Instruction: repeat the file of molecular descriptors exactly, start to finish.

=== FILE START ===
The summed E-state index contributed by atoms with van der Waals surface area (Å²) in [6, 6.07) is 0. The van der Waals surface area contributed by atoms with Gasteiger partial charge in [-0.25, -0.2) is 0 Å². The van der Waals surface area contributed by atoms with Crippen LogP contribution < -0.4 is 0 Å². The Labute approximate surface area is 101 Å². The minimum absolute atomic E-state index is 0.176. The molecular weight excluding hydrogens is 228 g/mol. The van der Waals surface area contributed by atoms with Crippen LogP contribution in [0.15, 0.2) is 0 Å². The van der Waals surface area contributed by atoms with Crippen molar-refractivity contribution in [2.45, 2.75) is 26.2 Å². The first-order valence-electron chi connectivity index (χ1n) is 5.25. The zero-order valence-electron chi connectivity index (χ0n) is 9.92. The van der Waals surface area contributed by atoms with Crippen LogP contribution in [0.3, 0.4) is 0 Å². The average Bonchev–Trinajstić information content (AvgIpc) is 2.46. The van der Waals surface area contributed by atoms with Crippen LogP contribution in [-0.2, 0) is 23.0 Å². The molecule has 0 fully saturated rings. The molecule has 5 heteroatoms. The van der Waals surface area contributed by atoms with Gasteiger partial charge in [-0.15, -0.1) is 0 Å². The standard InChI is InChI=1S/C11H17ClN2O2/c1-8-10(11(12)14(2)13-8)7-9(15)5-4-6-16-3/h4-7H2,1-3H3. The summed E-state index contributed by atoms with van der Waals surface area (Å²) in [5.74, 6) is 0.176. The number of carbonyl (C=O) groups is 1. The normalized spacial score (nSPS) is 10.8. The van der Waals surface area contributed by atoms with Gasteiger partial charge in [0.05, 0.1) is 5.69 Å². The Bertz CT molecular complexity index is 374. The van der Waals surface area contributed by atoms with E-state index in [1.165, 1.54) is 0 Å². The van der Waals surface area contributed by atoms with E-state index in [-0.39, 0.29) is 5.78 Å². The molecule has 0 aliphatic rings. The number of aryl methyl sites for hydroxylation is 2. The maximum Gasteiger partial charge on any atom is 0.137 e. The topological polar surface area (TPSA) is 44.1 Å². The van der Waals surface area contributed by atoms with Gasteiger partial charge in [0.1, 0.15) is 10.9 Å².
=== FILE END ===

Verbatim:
The summed E-state index contributed by atoms with van der Waals surface area (Å²) in [6, 6.07) is 0. The van der Waals surface area contributed by atoms with Gasteiger partial charge in [-0.25, -0.2) is 0 Å². The van der Waals surface area contributed by atoms with Crippen LogP contribution < -0.4 is 0 Å². The Labute approximate surface area is 101 Å². The minimum absolute atomic E-state index is 0.176. The molecular weight excluding hydrogens is 228 g/mol. The van der Waals surface area contributed by atoms with Crippen LogP contribution in [0.15, 0.2) is 0 Å². The van der Waals surface area contributed by atoms with Crippen molar-refractivity contribution in [2.45, 2.75) is 26.2 Å². The first-order valence-electron chi connectivity index (χ1n) is 5.25. The zero-order valence-electron chi connectivity index (χ0n) is 9.92. The van der Waals surface area contributed by atoms with Crippen LogP contribution in [0.3, 0.4) is 0 Å². The average Bonchev–Trinajstić information content (AvgIpc) is 2.46. The van der Waals surface area contributed by atoms with Crippen LogP contribution in [-0.2, 0) is 23.0 Å². The molecule has 0 fully saturated rings. The molecule has 5 heteroatoms. The van der Waals surface area contributed by atoms with Gasteiger partial charge in [-0.15, -0.1) is 0 Å². The standard InChI is InChI=1S/C11H17ClN2O2/c1-8-10(11(12)14(2)13-8)7-9(15)5-4-6-16-3/h4-7H2,1-3H3. The summed E-state index contributed by atoms with van der Waals surface area (Å²) in [5.74, 6) is 0.176. The number of carbonyl (C=O) groups is 1. The normalized spacial score (nSPS) is 10.8. The van der Waals surface area contributed by atoms with Gasteiger partial charge in [0.05, 0.1) is 5.69 Å². The Bertz CT molecular complexity index is 374. The van der Waals surface area contributed by atoms with E-state index in [1.165, 1.54) is 0 Å². The van der Waals surface area contributed by atoms with E-state index in [-0.39, 0.29) is 5.78 Å². The molecule has 0 aliphatic rings. The number of aryl methyl sites for hydroxylation is 2. The maximum Gasteiger partial charge on any atom is 0.137 e. The topological polar surface area (TPSA) is 44.1 Å². The van der Waals surface area contributed by atoms with Gasteiger partial charge in [0.1, 0.15) is 10.9 Å².